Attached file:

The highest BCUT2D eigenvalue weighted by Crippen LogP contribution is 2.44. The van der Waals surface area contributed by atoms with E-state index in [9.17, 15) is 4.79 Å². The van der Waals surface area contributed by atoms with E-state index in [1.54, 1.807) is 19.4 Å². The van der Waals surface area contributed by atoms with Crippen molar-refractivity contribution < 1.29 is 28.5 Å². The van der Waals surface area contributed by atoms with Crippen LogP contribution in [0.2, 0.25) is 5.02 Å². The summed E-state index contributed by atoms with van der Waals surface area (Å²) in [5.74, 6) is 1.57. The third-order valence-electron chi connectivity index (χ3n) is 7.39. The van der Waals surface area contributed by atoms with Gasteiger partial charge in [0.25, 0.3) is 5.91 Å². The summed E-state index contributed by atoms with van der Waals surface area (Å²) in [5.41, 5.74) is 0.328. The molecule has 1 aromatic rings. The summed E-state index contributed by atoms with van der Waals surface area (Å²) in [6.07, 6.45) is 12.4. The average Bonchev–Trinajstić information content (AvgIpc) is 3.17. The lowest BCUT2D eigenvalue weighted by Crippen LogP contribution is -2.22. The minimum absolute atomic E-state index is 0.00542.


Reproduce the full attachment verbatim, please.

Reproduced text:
The highest BCUT2D eigenvalue weighted by Crippen LogP contribution is 2.44. The van der Waals surface area contributed by atoms with E-state index in [9.17, 15) is 4.79 Å². The van der Waals surface area contributed by atoms with E-state index in [1.54, 1.807) is 19.4 Å². The van der Waals surface area contributed by atoms with Crippen molar-refractivity contribution < 1.29 is 28.5 Å². The van der Waals surface area contributed by atoms with Crippen LogP contribution in [0.2, 0.25) is 5.02 Å². The summed E-state index contributed by atoms with van der Waals surface area (Å²) in [5.74, 6) is 1.57. The third-order valence-electron chi connectivity index (χ3n) is 7.39. The van der Waals surface area contributed by atoms with Gasteiger partial charge in [0.25, 0.3) is 5.91 Å². The summed E-state index contributed by atoms with van der Waals surface area (Å²) in [5.41, 5.74) is 0.328. The molecule has 1 aromatic rings. The summed E-state index contributed by atoms with van der Waals surface area (Å²) in [6.07, 6.45) is 12.4. The average Bonchev–Trinajstić information content (AvgIpc) is 3.17. The lowest BCUT2D eigenvalue weighted by Crippen LogP contribution is -2.22. The minimum absolute atomic E-state index is 0.00542.